Two convicted in Tennessee ‘love connection’ bank heist cas

The Associated Press
Friday May 24, 2002

NASHVILLE, Tenn. — Two men who forced a bank manager to rob her own bank while they held her family hostage were convicted Thursday of armed bank robbery by extortion. 

Carlton V. Smith and Thomas A. Nichols had previously been convicted for their role in two similar bank heists in eastern Tennessee, and elements of the trial mirrored those presented to a Chattanooga jury in 1999. 

In Thursday’s case, the two men and a third, who prosecutors say masterminded the scheme he called “the love connection,” targeted Carolyn Pierce, a bank manager in Clarksville. 

Pierce endured an 18-hour siege of her home by the three men before she retrieved $851,000 from the bank. Her husband had been tied up and threatened with death, and their child was at home at the time, as were Pierce’s parents. 

The third man, Doug Daigle, later hanged himself in jail. He didn’t wear a mask, but his inside accomplice did, a man Assistant U.S. Attorney Lee Deneke told jurors was Smith. Nichols was the outside lookout, Deneke said.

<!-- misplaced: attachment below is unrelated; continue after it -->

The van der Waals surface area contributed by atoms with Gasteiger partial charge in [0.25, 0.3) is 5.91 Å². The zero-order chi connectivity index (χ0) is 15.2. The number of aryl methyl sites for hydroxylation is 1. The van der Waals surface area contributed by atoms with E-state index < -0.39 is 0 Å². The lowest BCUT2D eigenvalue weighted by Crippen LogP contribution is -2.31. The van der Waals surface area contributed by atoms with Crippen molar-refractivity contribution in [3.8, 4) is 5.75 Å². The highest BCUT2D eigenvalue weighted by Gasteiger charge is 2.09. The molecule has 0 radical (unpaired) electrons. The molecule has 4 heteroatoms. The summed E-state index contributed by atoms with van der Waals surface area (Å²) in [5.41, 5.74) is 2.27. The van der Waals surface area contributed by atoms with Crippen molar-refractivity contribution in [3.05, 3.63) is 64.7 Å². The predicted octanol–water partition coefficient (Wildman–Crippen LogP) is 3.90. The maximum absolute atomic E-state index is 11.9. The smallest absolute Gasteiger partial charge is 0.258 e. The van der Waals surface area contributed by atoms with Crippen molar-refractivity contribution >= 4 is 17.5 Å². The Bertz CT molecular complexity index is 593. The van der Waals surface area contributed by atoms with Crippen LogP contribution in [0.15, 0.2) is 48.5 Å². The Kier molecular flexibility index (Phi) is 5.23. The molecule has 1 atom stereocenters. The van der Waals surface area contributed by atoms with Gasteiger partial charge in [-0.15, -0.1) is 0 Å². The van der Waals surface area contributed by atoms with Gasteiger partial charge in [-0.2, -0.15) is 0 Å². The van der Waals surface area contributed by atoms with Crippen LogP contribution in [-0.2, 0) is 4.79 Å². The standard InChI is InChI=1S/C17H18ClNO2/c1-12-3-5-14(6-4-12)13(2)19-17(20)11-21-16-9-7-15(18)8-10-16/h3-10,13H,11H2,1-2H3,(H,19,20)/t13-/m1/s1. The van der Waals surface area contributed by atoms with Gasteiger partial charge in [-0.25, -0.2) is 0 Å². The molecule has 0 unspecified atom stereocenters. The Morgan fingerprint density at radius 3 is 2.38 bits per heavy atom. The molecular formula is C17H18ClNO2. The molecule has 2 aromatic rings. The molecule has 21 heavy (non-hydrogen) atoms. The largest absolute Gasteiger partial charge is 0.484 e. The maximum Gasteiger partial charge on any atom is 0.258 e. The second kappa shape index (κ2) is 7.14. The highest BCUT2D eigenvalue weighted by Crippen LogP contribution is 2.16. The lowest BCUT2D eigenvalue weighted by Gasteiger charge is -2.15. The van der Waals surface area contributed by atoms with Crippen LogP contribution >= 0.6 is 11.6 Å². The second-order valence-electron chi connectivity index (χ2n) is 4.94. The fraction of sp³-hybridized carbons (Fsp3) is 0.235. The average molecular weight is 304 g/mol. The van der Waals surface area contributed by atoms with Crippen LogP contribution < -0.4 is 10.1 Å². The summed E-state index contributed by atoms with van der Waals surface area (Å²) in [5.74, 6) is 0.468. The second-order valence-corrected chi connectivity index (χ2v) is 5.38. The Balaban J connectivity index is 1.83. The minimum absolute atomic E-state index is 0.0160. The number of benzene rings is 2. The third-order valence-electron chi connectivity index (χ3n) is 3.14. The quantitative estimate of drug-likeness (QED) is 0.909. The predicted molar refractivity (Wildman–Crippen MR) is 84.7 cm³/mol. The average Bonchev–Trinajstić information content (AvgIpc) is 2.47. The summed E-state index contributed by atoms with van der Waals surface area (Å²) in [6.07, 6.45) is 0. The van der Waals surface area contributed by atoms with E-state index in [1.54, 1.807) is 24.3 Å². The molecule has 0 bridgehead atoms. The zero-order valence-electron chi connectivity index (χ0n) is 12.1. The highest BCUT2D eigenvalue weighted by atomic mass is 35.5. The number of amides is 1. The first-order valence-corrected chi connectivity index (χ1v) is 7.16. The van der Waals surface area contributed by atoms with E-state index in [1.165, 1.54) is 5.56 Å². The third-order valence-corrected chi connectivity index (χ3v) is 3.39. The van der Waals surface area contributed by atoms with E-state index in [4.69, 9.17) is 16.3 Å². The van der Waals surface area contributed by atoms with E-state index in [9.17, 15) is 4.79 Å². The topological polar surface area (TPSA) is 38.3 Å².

Some of the evidence against the men was collected by the hostages. Pierce’s father, Leonard Beaudoin, a former military policeman, surreptitiously hid the cigarette butts left around the house by his captors. The cigarette butts yielded DNA evidence that pointed to Daigle and Smith. 

Carolyn Pierce also remembered seeing a black Mustang creeping toward the money drop after she left $851,000 there. Nichols was driving a black Mustang in East Tennessee when he was pulled over and ticketed by a police officer for running a stop sign. 

Prosecutors told jurors that Smith and Nichols couldn’t have afforded the Harley-Davidson motorcycles they bought in early 1997 before the bank heist. 

But Smith’s attorney, Carl Douglas Thoresen, said in his closing arguments the plentiful testimony about his client’s marijuana cultivation and said the cash could have come from his client’s illegal dealings.